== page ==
’TIS THE SEASON OF GIVING. Robin Lawrenz and her son Peter helped a busy team of volunteers during Advent Serve Day by wrapping gifts for kids in foster care. (Heather Westcott Photo)



NORTH READING — Over 300 volunteers and congregants from the Trinity Evangelical Church, located at 105 Haverhill St., participated in their first-ever Advent Serve Day on December 12. This large-scale effort was organized with the intention of having town residents engage in service projects to spread Christmas cheer in North Reading and in surrounding communities this holiday season.

Hundreds of congregants met at Trinity at 10 a.m. for opening worship, then dispersed to various project sites, honoring the light of Jesus through completing acts of kindness and service. Team leaders were able to put together a total of 21 projects that helped serve teachers, seniors, people in recovery, and the homeless in North Reading as well as Reading, Wilmington, Stoneham, Haverhill, Lowell and Lawrence.

Heather Westcott, who leads Trinity’s Missions Ministry with her husband and organized many behind-the-scenes efforts with her Advent Serve Day Co-Leader Hannah Gansenberg, explained that the Trinity Church supports 15 different ministries and Christian-based institutions throughout the year. During this Christmas season, they wanted to demonstrate further support for these groups by partnering with them while giving back to the community.

Westcott and Gansenberg collaborated with approximately 30 service project team leaders to ensure that the church’s first Advent Serve Day offered service opportunities for every age, ability, and life stage.


GIFTS THAT COME FROM THE HEART. Emmeline Prince and her mother Meredith assemble a “sensory bottle” which will be given to a child at a local developmental preschool. Volunteers involved in this Advent Serve Day project made 20 sensory bottles. (Heather Westcott Photo)


Over 100 people spent the day at Trinity in North Reading where they created gift packages to bless those experiencing homelessness and food insecurity, wrote encouragement cards for female victims of sexual exploitation and drug addiction, and assembled “boxes of sunshine” containing brightly colored supplies for teachers in the community that have been hit hard by the effects of the pandemic. Every teacher at the North Reading Middle School was to receive a box of sunshine, complete with appreciation notes, an encouragement card, and yellow items representing sunshine such as highlighters and potato chips.

A total of 60 encouragement cards and 60 teething rings were also created for inclusion in New Mom-theme gift baskets, which were created in partnership with Your Options Medical, an organization that provides services for women facing unplanned pregnancies.

Support for foster families

A handful of volunteers also spent time sorting through clothes, shoes, toiletries and diapers to be donated to foster care families, as Trinity sponsors foster children year-round through the Foster Box initiative. Congregants were able to wrap well over 150 Christmas gifts – including three bikes – for 30 children currently in foster care. Westcott is a foster parent herself, so this particular service project meant a lot to her personally.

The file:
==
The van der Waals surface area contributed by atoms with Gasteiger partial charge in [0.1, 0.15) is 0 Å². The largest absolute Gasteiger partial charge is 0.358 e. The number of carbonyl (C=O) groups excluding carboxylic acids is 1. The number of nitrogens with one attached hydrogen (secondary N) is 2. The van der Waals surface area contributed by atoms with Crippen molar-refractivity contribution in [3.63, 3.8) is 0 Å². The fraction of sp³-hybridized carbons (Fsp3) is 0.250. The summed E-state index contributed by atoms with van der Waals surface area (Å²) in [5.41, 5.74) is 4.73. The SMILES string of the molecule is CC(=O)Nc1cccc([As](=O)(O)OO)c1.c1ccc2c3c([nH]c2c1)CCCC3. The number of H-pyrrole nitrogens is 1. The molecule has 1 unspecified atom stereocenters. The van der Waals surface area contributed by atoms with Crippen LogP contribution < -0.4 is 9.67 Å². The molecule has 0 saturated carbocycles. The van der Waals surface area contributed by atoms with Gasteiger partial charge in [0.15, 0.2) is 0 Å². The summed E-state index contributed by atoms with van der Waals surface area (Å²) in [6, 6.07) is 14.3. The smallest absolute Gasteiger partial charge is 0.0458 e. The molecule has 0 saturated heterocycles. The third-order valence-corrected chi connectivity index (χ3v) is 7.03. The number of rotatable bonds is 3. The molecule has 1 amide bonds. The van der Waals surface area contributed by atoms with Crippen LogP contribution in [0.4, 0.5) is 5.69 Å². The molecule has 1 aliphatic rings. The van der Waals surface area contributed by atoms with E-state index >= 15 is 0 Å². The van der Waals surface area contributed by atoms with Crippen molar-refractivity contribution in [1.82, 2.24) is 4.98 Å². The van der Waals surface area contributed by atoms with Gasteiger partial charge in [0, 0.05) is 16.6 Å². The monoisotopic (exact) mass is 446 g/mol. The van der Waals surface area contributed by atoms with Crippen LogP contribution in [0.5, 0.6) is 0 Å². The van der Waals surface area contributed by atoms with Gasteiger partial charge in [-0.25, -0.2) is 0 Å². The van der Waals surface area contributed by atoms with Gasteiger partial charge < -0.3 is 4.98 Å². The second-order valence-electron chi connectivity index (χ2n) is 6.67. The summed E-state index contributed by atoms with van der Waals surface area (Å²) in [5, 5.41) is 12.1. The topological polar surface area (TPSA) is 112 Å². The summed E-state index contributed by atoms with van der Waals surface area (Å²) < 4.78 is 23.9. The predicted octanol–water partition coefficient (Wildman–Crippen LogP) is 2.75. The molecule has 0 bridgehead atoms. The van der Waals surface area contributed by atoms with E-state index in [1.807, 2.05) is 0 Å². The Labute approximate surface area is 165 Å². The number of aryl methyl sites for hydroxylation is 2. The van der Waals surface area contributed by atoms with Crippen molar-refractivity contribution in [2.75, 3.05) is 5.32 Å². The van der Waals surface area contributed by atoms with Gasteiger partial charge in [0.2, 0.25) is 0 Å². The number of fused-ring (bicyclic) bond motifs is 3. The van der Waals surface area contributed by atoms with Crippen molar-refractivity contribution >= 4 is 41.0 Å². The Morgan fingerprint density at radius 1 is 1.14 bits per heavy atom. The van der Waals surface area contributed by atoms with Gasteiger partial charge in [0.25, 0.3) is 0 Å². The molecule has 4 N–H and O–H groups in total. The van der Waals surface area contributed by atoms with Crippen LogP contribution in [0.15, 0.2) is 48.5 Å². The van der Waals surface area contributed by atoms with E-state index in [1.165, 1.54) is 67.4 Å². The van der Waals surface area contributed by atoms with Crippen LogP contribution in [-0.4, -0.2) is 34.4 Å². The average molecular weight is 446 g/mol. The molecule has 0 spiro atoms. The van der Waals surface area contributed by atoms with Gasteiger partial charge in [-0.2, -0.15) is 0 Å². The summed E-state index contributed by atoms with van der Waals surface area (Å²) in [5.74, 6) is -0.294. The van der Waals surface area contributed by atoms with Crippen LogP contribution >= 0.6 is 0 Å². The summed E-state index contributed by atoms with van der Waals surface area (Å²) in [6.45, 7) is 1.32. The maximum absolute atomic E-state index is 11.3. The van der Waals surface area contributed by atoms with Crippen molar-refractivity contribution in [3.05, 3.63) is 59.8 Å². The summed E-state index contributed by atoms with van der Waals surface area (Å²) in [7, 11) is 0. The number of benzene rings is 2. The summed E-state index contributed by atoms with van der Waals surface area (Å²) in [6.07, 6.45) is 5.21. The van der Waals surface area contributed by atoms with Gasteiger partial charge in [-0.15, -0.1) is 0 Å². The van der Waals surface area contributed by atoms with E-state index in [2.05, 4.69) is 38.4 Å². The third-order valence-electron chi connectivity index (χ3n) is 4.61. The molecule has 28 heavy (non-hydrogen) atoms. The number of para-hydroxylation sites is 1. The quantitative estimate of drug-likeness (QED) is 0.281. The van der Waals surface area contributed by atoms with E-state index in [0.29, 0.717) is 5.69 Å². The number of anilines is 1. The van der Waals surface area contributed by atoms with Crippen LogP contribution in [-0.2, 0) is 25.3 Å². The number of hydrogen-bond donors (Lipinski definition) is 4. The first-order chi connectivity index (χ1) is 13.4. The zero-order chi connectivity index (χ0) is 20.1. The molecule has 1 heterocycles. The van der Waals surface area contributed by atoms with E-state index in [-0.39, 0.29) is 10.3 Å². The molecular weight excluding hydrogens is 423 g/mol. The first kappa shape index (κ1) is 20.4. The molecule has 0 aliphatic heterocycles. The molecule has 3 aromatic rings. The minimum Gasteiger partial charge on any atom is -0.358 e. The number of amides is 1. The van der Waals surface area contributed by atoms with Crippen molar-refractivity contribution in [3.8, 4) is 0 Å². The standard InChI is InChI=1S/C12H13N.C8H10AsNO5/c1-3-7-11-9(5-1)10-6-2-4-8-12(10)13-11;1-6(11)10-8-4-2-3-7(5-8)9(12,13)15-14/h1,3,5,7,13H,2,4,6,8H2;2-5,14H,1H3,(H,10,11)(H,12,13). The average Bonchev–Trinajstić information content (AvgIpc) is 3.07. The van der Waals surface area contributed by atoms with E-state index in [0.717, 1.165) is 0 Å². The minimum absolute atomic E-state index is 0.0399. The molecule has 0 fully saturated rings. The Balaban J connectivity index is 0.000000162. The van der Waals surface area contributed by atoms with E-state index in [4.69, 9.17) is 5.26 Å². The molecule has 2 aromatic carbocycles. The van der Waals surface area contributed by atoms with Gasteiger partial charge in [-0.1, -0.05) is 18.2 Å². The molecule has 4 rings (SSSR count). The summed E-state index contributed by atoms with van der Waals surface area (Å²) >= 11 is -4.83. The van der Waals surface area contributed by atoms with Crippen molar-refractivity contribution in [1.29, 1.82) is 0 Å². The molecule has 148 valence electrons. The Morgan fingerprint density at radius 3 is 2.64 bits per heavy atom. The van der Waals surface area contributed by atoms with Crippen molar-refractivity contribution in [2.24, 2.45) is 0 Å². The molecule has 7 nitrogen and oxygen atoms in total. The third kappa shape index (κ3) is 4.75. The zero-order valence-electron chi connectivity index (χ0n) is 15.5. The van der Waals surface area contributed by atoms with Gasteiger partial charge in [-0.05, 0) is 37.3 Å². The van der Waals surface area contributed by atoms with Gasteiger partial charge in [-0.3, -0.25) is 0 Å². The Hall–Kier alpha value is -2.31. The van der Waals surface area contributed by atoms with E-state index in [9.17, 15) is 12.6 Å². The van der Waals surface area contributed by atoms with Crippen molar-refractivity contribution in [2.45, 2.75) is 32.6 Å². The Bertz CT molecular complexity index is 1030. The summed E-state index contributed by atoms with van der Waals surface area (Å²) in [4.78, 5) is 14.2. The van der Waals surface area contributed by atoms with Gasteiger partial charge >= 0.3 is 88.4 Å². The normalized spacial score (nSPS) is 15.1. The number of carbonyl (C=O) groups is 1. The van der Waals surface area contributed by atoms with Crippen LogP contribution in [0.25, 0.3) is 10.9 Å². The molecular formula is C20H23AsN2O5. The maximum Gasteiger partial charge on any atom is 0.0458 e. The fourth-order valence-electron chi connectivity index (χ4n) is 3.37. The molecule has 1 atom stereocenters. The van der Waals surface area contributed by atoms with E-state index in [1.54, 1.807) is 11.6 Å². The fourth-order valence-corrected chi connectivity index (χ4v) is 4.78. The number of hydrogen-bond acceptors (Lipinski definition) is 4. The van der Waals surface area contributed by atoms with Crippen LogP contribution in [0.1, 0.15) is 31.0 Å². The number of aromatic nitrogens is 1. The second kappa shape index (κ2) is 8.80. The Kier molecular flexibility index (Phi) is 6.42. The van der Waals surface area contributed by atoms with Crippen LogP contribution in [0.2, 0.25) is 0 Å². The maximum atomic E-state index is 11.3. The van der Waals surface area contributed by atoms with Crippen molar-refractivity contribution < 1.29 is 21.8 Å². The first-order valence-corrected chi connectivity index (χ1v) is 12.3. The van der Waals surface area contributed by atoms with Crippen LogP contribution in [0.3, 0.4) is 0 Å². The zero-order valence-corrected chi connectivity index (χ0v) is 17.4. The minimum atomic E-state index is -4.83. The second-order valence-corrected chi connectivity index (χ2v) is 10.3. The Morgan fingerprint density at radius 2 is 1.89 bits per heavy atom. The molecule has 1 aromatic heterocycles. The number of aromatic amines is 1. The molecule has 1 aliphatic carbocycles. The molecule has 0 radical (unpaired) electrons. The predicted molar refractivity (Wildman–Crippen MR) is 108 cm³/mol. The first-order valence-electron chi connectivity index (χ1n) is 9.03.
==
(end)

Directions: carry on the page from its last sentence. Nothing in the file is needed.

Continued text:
In North Reading, service projects included hosting a birthday party for Jesus at the Royal Meadow View Nursing Home on North Street, engaging in songs and fellowship with residents at the McLaughlin House on Park Street, and participating in handyman-for-a-day activities to provide aid to congregants and seniors in need of house repairs.

Paying it forward

Additionally, members of the church assembled and hand-delivered gift bags to 25 houses in the neighborhood around Trinity, simply to spread Christmas cheer.

“The gift bag included another mini bag of candy and a gift card to give to a friend or someone in need to ‘pay it forward,’” explained Westcott.

Some volunteers opted to venture outside of North Reading, completing maintenance projects at the Warren Sober House in Stoneham, repairs at Michael’s Sober House in Wilmington, and meal preparatory tasks with Open Hearts’ Ministry in Haverhill.


ALL IS CALM, ALL IS BRIGHT. Debbie Elwell and Robin Ingalls participated in the Foster Box service project by sorting clothes, which will be donated to foster care parents. (Heather Westcott Photo)


Christmas cards were written for all 60 residents of Artis Senior Living Center in Reading, and 50 personal care packages, complete with cards, hand sanitizer, hand warmers and other toiletry essentials, were assembled for Haverhill’s families in need.

Team leader Jamie Hansen traveled with a group of roughly 10 people to Place of Promise in Lowell, which serves individuals affected by homelessness, incarceration and addiction, to set up and prepare materials for an outdoor Nativity Night. Congregants involved in this service project connected with attendees through their live Nativity and Christmas caroling event.

After completing an array of service programs on Advent Serve Day, congregants were able to exchange stories of their experiences and learn about the lives that had been touched in the process.

The beauty of service

Westcott holds a personal belief that the beauty of community service stems from receiving more, in a figurative sense, than one can give physically, as it is often the person who completes an act of kindness that ends up feeling blessed in return.

“For the people who are actually doing the serving and the service work, it can be life-changing,” Westcott expressed.